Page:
AV the Great Wants Denton To Have Its Own Performing Arts Magnet School
Av The Great
The landscape could be more inspiring in the southeast part of Denton where AV the Great grew up and still lives. There is a huge cemetery, a juvenile detention center, the county courthouse and jail, and the alternative school. These are the day-to-day surroundings of families, what they are accustomed to, and they feel the negative energy. Now AV the Great wants to change that.
On September 26, AV the Great joined a discussion panel for Oaktopia at the Greater Arts Council to discuss expanding the music scene. There he discussed the idea of turning Fred Moore High School, now the alternative school in his neighborhood, into a magnet school, much like the renowned Booker T. Washington High School of the Performing Arts. His city council representative, Kevin Roden, was also sitting on the panel and reminded the rapper about this idea he had.
AV the Great has been making hip-hop from this part of Denton most of his life. He started free styling on street corners, performed at house shows that were usually shutdown and played a role in finally bringing hip-hop to venues in Denton like Hailey's Club. He has been written about in The Source and his videos now garner thousands of views. His latest track is posted on Timbaland’s Soundcloud page and was produced by Velly, part of the hip-hop giant’s production team.
Roden, a Denton City Council District 1 Representative, has stayed in close contact with AV the Great. “He has often spoken about what it’s like to grow up in that particular part of town and just the visual landscape,” says Roden. At one point, Roden asked AV the Great what could be done to improve the area and he tossed out the idea. “I think it had much enthusiastic response to those in attendance,” Roden says, of when the idea was brought up at the panel.
“He’s interested in having further discussions about it,” says AV the Great of Roden. Indeed, Roden says the way to pursue the idea in a more official way is to sit down with the school district and try to figure out how this could happen. Having a way to tie young local artists directly to the world-class music program at the University of North Texas is a tremendous resource to tap into and it certainly gives the idea additional substance.
“I think the time is right for this conversation,” says Roden. “What can we do as a school district to invest in this neighborhood?”
“If kids are going to have an alternative, why not make it a performing arts school?” adds AV the Great. After all, Denton is a city known for arts and performing. The city’s live performers are world class. But there should be another component for young artists. AV the Great says many of the kids from that area end up going either to the alternative school or juvenile detention.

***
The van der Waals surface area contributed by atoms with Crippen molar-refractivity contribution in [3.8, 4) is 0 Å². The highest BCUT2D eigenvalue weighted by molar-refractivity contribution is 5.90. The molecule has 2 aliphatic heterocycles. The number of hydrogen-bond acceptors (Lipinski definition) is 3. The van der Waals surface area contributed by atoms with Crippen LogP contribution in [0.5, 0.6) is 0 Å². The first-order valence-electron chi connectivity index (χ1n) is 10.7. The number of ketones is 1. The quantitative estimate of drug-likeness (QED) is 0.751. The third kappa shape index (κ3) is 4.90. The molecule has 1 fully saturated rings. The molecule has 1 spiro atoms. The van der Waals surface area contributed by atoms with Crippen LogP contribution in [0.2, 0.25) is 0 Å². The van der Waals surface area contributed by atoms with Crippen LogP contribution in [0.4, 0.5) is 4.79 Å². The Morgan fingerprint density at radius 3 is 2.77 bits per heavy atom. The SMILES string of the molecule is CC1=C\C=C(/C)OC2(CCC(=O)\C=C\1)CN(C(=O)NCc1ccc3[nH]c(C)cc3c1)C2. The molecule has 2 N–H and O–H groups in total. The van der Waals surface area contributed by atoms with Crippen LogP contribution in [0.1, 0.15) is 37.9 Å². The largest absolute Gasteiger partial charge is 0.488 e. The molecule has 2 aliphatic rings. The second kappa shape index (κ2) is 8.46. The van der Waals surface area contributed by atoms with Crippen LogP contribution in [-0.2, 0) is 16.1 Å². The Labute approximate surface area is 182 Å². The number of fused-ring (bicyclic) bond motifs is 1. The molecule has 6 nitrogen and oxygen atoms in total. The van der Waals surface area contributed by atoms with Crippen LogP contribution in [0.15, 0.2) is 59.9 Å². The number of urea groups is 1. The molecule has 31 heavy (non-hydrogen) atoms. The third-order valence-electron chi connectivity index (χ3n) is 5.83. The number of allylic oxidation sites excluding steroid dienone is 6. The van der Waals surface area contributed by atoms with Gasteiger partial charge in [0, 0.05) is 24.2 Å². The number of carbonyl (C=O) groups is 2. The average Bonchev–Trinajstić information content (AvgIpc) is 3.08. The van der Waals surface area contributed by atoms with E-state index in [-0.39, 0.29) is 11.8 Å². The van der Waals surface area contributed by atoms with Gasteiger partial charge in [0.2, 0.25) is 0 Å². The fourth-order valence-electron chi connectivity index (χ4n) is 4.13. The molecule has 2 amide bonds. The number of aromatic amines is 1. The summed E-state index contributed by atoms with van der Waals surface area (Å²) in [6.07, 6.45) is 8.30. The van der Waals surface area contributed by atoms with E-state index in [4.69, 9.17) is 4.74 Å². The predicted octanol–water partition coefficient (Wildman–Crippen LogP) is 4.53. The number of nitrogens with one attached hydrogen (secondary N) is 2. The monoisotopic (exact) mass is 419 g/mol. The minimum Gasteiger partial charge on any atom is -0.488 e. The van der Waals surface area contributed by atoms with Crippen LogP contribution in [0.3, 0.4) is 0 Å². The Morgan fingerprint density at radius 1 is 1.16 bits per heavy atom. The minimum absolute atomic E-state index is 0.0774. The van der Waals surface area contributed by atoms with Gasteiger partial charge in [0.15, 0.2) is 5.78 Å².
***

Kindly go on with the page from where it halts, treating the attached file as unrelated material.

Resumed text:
A school for the performing arts could change that, making a tremendous impact not only on that neighborhood but the entire city. Not only would it give his community a sense of hope, but also it would help level the playing field for artists coming out of Denton. “Being from Denton, it’s always been like it’s not considered part of DFW," AV the Great says. "If you look at New York, you know, it’s five boroughs. But we’d rather separate ourselves.”
He also points out that the city often seems geared more towards transitory college students than longtime local residents. “It’s 'grow up and get out,'” says AV the Great. “You never think about there being people who grew up here.” Working out of Denton as a rapper, he sees Dallas MCs working hard trying to make connections in New York and Los Angeles. But coming from Denton, an artist like himself must first gain acceptance from Dallas before they can try to gain the respect of different regions. “That sucks,” he says. “It breaks up hip-hop culture all around here.”
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AV the Great has tried to make it countless different ways in Denton: He went to school, got a job, sold drugs, played sports and then he started making music. Often he was just freestyling on a corner before he started breaking in to public stages in the last couple years. In his lyrics, he tells the listener exactly who he is and where he is from. “I’m living out my dreams,” he says. “I want other people to be able to live out there dreams, too.”
After spending his life in Denton and trying to make it several different ways, AV the Great is confident about having knowledge to pass on to help younger artists learn from his mistakes.
“Everybody can rap and say they want to do good shit,” says AV the Great. He takes being a member of his community very seriously and tries to help create social change whenever possible. “But who’s really out there putting in the effort to give back to the community? Hip-hop artists and artists in general always ask the people to do something for us. But who’s giving back? I think it’s very important to take that stance.”
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